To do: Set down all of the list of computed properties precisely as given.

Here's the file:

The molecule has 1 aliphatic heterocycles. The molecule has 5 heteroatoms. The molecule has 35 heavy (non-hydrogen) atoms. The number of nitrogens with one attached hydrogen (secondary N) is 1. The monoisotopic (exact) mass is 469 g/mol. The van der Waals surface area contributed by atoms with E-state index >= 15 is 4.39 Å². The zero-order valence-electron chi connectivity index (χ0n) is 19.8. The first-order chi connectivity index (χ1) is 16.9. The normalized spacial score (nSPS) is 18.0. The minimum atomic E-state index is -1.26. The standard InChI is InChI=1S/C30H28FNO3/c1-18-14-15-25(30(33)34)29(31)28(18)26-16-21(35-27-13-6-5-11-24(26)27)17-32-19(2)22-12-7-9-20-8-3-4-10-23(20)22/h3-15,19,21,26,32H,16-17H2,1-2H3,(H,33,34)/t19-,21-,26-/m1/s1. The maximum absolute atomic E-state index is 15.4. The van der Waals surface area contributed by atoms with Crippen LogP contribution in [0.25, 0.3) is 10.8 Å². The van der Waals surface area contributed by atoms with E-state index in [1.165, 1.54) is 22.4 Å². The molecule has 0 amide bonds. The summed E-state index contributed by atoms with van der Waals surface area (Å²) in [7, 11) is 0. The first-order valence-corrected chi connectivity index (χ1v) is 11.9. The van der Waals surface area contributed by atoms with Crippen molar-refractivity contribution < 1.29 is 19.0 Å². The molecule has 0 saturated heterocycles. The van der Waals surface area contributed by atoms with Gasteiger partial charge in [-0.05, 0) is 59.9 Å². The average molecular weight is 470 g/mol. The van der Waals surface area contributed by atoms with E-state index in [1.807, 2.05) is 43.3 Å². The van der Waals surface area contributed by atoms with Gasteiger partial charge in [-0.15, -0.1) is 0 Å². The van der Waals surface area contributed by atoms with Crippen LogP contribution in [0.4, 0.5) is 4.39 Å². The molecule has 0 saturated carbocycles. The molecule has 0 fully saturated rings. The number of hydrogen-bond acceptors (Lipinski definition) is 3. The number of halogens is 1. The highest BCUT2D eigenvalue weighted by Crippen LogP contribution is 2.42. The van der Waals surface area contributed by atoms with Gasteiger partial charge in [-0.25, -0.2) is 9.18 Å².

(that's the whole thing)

The molecule has 1 aliphatic heterocycles. The molecule has 5 heteroatoms. The molecule has 35 heavy (non-hydrogen) atoms. The number of nitrogens with one attached hydrogen (secondary N) is 1. The monoisotopic (exact) mass is 469 g/mol. The van der Waals surface area contributed by atoms with E-state index >= 15 is 4.39 Å². The zero-order valence-electron chi connectivity index (χ0n) is 19.8. The first-order chi connectivity index (χ1) is 16.9. The normalized spacial score (nSPS) is 18.0. The minimum atomic E-state index is -1.26. The standard InChI is InChI=1S/C30H28FNO3/c1-18-14-15-25(30(33)34)29(31)28(18)26-16-21(35-27-13-6-5-11-24(26)27)17-32-19(2)22-12-7-9-20-8-3-4-10-23(20)22/h3-15,19,21,26,32H,16-17H2,1-2H3,(H,33,34)/t19-,21-,26-/m1/s1. The maximum absolute atomic E-state index is 15.4. The van der Waals surface area contributed by atoms with Crippen LogP contribution in [0.25, 0.3) is 10.8 Å². The van der Waals surface area contributed by atoms with E-state index in [1.165, 1.54) is 22.4 Å². The molecule has 0 amide bonds. The summed E-state index contributed by atoms with van der Waals surface area (Å²) in [7, 11) is 0. The first-order valence-corrected chi connectivity index (χ1v) is 11.9. The van der Waals surface area contributed by atoms with Crippen molar-refractivity contribution < 1.29 is 19.0 Å². The molecule has 0 saturated heterocycles. The van der Waals surface area contributed by atoms with Gasteiger partial charge in [-0.05, 0) is 59.9 Å². The average molecular weight is 470 g/mol. The van der Waals surface area contributed by atoms with E-state index in [1.807, 2.05) is 43.3 Å². The van der Waals surface area contributed by atoms with Gasteiger partial charge in [-0.15, -0.1) is 0 Å². The van der Waals surface area contributed by atoms with Crippen LogP contribution in [0.4, 0.5) is 4.39 Å². The molecule has 0 saturated carbocycles. The molecule has 0 fully saturated rings. The number of hydrogen-bond acceptors (Lipinski definition) is 3. The number of halogens is 1. The highest BCUT2D eigenvalue weighted by Crippen LogP contribution is 2.42. The van der Waals surface area contributed by atoms with Gasteiger partial charge in [-0.25, -0.2) is 9.18 Å².